Additionally, I have started my internship at Kuzoo radio. On Monday’s and Tuesday’s, I will be hosting a two-hour contemporary music show (still trying to think of a good name). This will feature the latest in western Rock, Rap, Hip-Hop and R&B music. During this show, I will also be performing self-written and self-produced programs dealing with current issues in Bhutan (I have been reading three different newspapers daily in order to gain a thorough understanding of current events). This will include personal opinions, excerpts from newspapers and speeches and the opportunity for others to call in and contribute their two cents. Although I will only be here for 11 weeks or so, my plan is to establish a nationally respected radio show with substantial potential for longevity. If all goes according to plan, the Sweet family will also make it possible for Kuzoo to stream the radio station online! When this is established, I will be sure to post the link as well as the times of my shows. Who knows? Maybe you’ll even want to call in and contribute your own words!
In tandem with all of my school work, these activities have certainly established themselves as time-consuming projects. In this sense, it is essential to have some leisure time in which I can let loose any frustrations or general stress. For this, I turn to basketball, soccer, and running. Although intense exercise at 9,000 feet is a LITTLE different than exercise anywhere in the US (or most places in the world, for that matter), my lungs and heart have finally started to adjust to the altitude change. Word on the street is that the body takes roughly a month to become acclimated…someone’s making a lot of assumption. In all seriousness, I feel much healthier and physically fit in contrast with my feelings in the first week or two. The school even has a gym, which I plan to visit on a regular basis.
Running has proved to be an unbelievably peaceful experience here at RTC. Resting in a deep, green valley, RTC is surrounded by long, winding trails among lush fauna and infinite forms of life. I find in this a deep sense of peace and connectedness to the natural word; an unmatched “runner’s high.” Losing my way on these runs has been the most rewarding feeling of all. Before this, I did not know that I could truly find myself by getting lost. I’ll take some pictures on my next run.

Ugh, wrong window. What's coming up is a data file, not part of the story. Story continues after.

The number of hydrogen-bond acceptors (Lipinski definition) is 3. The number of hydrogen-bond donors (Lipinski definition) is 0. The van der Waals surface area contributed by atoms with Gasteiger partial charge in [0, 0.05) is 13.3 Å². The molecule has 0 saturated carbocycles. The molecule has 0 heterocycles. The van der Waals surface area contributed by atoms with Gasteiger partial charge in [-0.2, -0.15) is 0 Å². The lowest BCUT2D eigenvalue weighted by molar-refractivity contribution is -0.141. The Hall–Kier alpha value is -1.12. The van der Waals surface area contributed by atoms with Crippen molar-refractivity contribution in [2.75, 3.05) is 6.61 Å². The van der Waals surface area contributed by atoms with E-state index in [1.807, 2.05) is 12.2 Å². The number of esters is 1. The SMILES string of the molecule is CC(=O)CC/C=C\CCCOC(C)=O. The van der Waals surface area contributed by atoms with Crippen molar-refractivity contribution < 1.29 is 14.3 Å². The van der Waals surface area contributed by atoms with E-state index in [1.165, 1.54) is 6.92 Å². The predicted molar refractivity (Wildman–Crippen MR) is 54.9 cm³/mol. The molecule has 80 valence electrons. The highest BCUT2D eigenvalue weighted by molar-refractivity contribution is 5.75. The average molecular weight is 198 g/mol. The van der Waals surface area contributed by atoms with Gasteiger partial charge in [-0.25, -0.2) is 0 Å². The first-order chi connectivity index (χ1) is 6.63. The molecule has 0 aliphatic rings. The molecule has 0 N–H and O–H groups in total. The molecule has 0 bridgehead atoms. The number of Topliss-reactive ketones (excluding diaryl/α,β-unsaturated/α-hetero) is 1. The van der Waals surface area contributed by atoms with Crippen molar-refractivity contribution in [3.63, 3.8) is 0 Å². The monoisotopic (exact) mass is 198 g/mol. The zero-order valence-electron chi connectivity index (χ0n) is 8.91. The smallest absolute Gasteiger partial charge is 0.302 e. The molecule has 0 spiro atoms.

After next week, I will be a quarter of the way through this trip. The thought is overwhelming. How can time move so slow and yet, so fast at the same time. With all of this work and the prospect of three or four treks out into the country, there is no question that time will continue to accelerate. My hope is to embody the essence of “Bhutan Time.” My wish is to reach the spiritual level in which I may regard time as what it really is; impermanence—not necessarily something that passes you by, but instead, something you yourself choose to control, manipulate, and flourish in.
“If you want to know your past life, look into your present condition; if you want to know your future life, look at your present actions.” -Guru Rinpoche
Hello to all you dedicated readers out in cyberspace. First and foremost, let me apologize for the lateness of this third post; I have learned that the term “high-speed internet” is quite relative here in Bhutan. Thankfully, I have spent the last several days running around campus with my laptop, trying to find a decent signal. Have no fear, the blog is back with a vengeance. Also, for all the photos I’ve taken thus far, visit the photo section of my Facebook page.
After landing at Paro Airport in Bhutan, we were greeted by the most astounding 360 degree panorama I have ever seen; nothing but rolling green hills, hugged by majestic white clouds. Not a bad place to be:
Jet lagged, tired, and quite smelly, we rushed through customs, exchanged some American Dollars for Bhutanese Ngultrum, and caught a ride to our hotel.
Tenziling Hotel in Paro far exceeded our expectations. The second we arrived in the parking lot, staff members ran down and greeted us enthusiastically. Before we knew what had happened, they had loaded our bags off the van and into our rooms—talk about service! The three days we spent at the hotel proved to be more of a Bhutanese vacation than anything else; the days were spent hiking beautiful trails, eating spicy, colon-busting meals, and exploring the land. Below are a handful of photos from our time in Paro, along with explanations:
Not exactly a Motel 6….
We spent the first three days of our trip here among an incredibly helpful and energetic staff. Days were spent on eye-opening excursions, most of which involved a great deal of hiking. Getting used to the altitude proved to be quite a difficult feat and, naturally, returning to the hotel after the days adventures was a blessing. Nights here were spent eating, drinking, laughing, and even occasionally attending a hotel dance party. Apparently, even being on the other side of the planet can’t get me away from Miley Cyrus and Justin Bieber…
View from the back balcony of my hotel room….ghastly, isn’t it? I’ll understand completely if you want to look away… ;)
Chances are, you know exactly what these are—for those who don’t, feast your eyes on prayer wheels. Rumor has it spinning just one of these babies (spin it clockwise or you’ll be reincarnated as a fly) is equivalent to saying hundreds of thousands of prayers. These prayers are meant to cleanse the soul and the sins associated with it. I have literally spun every single prayer wheel I’ve seen since my arrival…lord knows I need it.